Coming off the back of a series-opening defeat, Wales made four changes to the team for the Second Test in Melbourne. Matthew Rees came in for Ken Owens at hooker, Alun Wyn Jones replaced Luke Charteris in the second row, Ryan Jones came in for the injured Toby Faletau at number eight, and Ashley Beck came in for Scott Williams at centre.
Berrick Barnes had an emotional build up to the game, flying back from the birth of his child before kick off. But it was Wales who got the first score through George North after just four minutes; Leigh Halfpenny converted for an early seven point lead.
Early on Wales showed their quick defensive line speed to stifle any Australian attack in midfield, Jonathon Davies impressive in defence and further enhancing his claims for a Lions place this summer. Their work was not successful for long, however, as a tendency for conceding regular penalties became a theme of this Welsh performance. Australia got their first chance for points after Gethin Jenkins was penalised for an infringement and fly half Barnes kicked over to make it 3-7 with 18 minutes gone. From the restart Alun Wyn Jones was penalised for taking out Nathan Sharpe in the air challenging for the ball leading to the usual shirt-grabbing and pushing.
Another penalty for Australia with Ryan Jones not releasing the ball saw Barnes kick a penalty to make it 6-7, before Wales came up just shy of running in a second try. A break by Mike Phillips showed his strength and power as he handed off Digby Iaone, passing inside to Rhys Priestland who was taken down by good scramble defence.
Two minutes before half time, the Wallabies struck back. Barnes ghosted through a gap created by Beck steppig out of the line, to feed Rob Horne on his outside shoulder to go over for the try. Barnes converted to give Australia a 13-7 lead at the break.
Wales made a great start to the second half with a try from centre Davies. A misplaced Will Genia pass was hacked on by Beck and a good chase by Davies saw him gather the ball to go over for a try converted by Halfpenny to make it 13-14. Barnes and Halfpenny then traded penalties, maintaining the one-point Welsh advantage.
Near the hour mark Australia lost a man to the sin bin after wing Cooper Vuna was shown yellow for taking Halfpenny out in the air, seeing the young Welsh fullback taking a nasty fall, but luckily escaping serious injury. Vuna was arguably lucky not to see red for the dangerous challenge. Halfpenny showed great maturity to recover from the fall and kick the resulting penalty from just short of the halfway line to make it 19-20 to Wales.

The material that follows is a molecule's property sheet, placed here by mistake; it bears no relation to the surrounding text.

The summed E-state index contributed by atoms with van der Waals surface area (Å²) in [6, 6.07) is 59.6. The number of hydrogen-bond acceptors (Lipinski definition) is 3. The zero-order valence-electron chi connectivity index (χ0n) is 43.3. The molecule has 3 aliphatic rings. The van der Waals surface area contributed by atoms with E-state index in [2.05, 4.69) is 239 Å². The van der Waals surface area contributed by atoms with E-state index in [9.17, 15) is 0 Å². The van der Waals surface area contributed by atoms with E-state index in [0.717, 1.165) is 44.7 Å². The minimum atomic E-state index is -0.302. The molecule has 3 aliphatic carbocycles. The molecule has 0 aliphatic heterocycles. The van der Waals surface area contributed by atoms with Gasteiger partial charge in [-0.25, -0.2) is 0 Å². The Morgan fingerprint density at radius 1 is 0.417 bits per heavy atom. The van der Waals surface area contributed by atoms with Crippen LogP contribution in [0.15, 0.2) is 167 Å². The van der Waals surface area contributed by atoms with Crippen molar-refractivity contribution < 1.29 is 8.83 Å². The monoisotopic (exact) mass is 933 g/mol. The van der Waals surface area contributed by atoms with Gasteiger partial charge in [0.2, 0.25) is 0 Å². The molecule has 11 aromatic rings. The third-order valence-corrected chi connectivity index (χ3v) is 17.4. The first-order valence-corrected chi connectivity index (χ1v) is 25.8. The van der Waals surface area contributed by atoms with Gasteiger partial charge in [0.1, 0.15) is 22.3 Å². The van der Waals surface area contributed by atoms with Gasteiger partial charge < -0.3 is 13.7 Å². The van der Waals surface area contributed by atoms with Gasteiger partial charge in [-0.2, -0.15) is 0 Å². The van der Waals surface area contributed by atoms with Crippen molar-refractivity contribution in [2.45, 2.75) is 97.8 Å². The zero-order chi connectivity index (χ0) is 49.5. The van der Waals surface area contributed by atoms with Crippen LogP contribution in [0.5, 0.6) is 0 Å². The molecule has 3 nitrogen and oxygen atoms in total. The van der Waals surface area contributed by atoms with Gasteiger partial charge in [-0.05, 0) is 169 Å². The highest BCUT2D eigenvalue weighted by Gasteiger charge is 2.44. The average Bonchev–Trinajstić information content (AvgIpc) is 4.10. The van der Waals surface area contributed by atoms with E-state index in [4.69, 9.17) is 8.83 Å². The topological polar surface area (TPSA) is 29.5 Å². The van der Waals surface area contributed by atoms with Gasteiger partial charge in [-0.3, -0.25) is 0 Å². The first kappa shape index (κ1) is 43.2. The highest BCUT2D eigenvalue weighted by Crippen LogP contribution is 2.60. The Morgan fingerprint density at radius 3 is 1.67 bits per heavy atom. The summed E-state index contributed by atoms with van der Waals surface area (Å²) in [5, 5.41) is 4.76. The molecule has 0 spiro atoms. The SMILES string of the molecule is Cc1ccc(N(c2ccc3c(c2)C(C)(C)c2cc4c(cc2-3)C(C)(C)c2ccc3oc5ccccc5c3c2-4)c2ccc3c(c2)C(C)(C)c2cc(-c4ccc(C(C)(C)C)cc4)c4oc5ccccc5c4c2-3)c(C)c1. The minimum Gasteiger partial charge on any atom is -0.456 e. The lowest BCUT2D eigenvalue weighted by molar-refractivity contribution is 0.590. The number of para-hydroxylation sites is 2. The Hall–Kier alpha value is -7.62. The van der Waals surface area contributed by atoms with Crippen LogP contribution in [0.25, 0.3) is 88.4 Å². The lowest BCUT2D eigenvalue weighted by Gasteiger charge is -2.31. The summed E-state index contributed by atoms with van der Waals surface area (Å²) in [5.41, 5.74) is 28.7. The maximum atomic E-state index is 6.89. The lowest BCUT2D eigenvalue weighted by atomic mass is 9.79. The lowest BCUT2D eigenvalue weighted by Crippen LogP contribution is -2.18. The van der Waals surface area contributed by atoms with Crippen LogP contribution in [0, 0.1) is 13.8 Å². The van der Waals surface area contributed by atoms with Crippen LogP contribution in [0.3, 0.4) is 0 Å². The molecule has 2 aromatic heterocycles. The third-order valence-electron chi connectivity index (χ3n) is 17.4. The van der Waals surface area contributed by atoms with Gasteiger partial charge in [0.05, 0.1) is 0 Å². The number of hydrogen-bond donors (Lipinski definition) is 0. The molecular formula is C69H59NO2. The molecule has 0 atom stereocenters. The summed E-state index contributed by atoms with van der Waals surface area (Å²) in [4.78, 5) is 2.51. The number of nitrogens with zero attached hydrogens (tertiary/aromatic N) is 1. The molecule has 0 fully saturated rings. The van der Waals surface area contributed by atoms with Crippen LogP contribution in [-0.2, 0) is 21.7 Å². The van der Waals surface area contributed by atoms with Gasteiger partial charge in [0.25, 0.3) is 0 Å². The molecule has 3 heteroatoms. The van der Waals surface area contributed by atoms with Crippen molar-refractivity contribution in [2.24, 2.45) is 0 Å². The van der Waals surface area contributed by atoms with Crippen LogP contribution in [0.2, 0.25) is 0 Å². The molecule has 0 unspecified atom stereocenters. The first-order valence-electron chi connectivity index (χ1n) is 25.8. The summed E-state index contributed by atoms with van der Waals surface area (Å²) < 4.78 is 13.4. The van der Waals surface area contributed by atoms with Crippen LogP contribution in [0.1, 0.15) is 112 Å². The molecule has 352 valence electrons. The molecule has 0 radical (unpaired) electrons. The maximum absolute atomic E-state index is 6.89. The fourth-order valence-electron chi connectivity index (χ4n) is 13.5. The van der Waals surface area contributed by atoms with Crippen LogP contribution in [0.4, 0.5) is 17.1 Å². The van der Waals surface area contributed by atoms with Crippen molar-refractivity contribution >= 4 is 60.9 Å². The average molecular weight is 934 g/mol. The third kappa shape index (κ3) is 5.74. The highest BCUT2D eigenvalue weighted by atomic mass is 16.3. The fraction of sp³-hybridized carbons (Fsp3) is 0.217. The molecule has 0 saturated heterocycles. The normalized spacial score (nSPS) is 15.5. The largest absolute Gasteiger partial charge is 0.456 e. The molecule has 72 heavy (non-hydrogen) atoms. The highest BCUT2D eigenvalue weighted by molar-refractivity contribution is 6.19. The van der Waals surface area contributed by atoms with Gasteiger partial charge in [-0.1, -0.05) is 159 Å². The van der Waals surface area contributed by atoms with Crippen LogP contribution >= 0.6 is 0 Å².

Barnes winced in pain as he made a clearance kick, having suffered what was probably a muscle injury. The injury was tested as Barnes, the only recognised place-kicker in Australia’s starting fifteen, stepped up to take a penalty after Bradley Davies was penalised. He kicked the penalty to make it 22-20 for the Aussie’s, but limped away after the kick for the restart
Wales were awarded another penalty for an early engage at the scrum, Halfpenny making it 22-23 with the kick.
With two minutes to go Wales lost possession, and Australia earned a penalty, kicking the ball to touch for a line-out just inside the Welsh half. Replacement hooker Moore threw to Sharpe and Australia built a strong driving maul. As feared, Wales were adjudged to have brought the maul down illegally giving Barnes’ replacement, Michael Harris, the chance to win the game with a penalty out wide on the left touchline. He showed great composure to step up and slot it. 25-23 to Australia – a scoreline which secured the Wallabies a series victory.
After a valiant effort by Wales, being critical, Priestland kicked too deep, too often – not giving his chasers a chance to compete for the ball, and giving possession away too easily. Wales did not capitalise on their one man advantage either, scoring just once with a penalty in that ten-minute period. However, Wales know they can beat the Australians and will be relishing the third test in order to finally register a victory this series.
Tweet the author | @KhiThePie
Back to Rugby